Speed drinking or competitive drinking is drinking small or moderate quantities of beer or ale over the shortest period of time, without the intention of getting heavily intoxicated. Unlike binge drinking the focus is on the competition, or establishment of a record. Typically speed drinkers consume lighter beers such as lagers and allow their beer to go warm and lose its carbonation to shorten the drinking time. The Guinness Book of World Records (1990 edition, p. 464) lists several records for speed drinking. The first is for 2 litres (3.5 imperial pints, or about 66.7 U.S. fluid ounces) set by Peter G. Dowdeswell (born London, July 23 1940) of Earls Barton, Northants, England. Mr. Dowdeswell consumed 2 litres in 6 seconds on February 7, 1975. Steven Petrosino of New Cumberland, Pennsylvaniamarker (born November 1951) consumed 1 litre (33 oz) of beer in 1.3 s to set a world drinking record at theGingerbreadman Pub in Carlisle, PAmarker on June 22, 1977. Neither of these records had been defeated when Guinness retired all drinking records from their compendium in 1991.

Former Australian Prime Minister Bob Hawke held a record for the fastest consumption of beer, consuming 2.5 pints in 12 seconds.

Free drinks

Free drinks is a ritual which has existed in various institutions at various times and within various cultures and traditions. The social effects of this ritual, however, have more to do with sociology and psychology than the more temporary physical effects of the event itself.

For example, during a wedding, free drinks are often served to guests during the reception known as an open bar, as a matter of celebration, or at more serious functions, free drinks may be offered in order to entice greater attendance. Interestingly enough, this phenomenon combines the human need and capacity for ritual societal gatherings and basic greed. Free drinks are also commonly offered to casino patrons to entice them to continue gaming. Free drinks can assume an almost mystical status in the minds of everyday people, who are accustomed to paying for their drinks.

Further examples include the more recent policy of "ladies drink free" at bars; a fairly transparent ploy designed to hopefully bring a bar more female visitors, and hopefully, to thereby bring in more male patrons. Many military bases, as well as large corporations, (especially in Japanmarker) have favoured bars, often locations specifically catering to these institutions; private functions arranged here, while providing free drinks, can often be obligatory. Another view of the free drinks phenomenon is far more basic: the simple act of sharing one's beverage with another, be it from the same container, or bringing a cold beer from the refrigerator for a friend.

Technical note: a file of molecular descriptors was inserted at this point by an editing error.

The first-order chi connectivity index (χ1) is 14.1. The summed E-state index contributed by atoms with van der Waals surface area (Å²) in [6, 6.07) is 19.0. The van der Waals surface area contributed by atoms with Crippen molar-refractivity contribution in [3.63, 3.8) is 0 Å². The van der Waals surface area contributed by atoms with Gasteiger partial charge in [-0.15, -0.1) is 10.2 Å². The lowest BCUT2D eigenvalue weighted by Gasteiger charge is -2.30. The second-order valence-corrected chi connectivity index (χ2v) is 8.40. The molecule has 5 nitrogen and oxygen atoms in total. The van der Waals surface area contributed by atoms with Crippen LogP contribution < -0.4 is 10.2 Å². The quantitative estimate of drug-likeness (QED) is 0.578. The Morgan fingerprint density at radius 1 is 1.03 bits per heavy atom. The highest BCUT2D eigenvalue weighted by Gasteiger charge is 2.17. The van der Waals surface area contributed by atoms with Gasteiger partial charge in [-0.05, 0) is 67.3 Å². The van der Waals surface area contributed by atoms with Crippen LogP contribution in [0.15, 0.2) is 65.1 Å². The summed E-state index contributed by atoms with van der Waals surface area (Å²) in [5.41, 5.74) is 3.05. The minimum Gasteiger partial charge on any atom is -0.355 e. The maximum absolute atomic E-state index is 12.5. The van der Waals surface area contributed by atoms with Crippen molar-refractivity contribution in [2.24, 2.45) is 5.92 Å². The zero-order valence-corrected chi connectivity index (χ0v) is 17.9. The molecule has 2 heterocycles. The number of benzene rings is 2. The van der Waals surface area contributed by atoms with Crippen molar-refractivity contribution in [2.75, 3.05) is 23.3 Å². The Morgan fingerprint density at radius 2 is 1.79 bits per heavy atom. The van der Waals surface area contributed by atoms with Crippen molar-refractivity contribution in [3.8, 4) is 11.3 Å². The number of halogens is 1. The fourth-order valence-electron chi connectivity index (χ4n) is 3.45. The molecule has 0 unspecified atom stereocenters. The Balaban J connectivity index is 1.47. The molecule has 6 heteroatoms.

In the United States, fraternity houses at college campuses often serve "Free Beer" to attract potential rushees and attractive women (Oleson and Larson 2004).

List of drinking terms

Terms describing drinks, or used in bartending

  • Neat - A single unmixed beverage product served at room temperature.
  • Straight - A single unmixed beverage product served chilled.
  • Down - Any drink served in a tumbler glass.
  • Up - Any drink served in stemware.
  • On the rocks - Any drink served with multiple cubes of ice in it.
  • Shake - Drink ingredients are shaken with ice in a cocktail shaker, then strained into a service glass.
  • Stir - Drink ingredients are stirred with ice in a mixing glass, then strained into a service glass.


  • Shot - 1 or 1.5 ounces (3 or 5 cl) of liquor in a shot glass, to be drunk in one quick motion; in the mouth and immediately down the throat without tasting (shooting)
  • Chug - to drink large volumes of alcohol quickly
  • Nursing a drink - Usually derisively, to imply a patron is drinking too slowly.
  • Scull - another term meaning to drink large volumes of alcohol quickly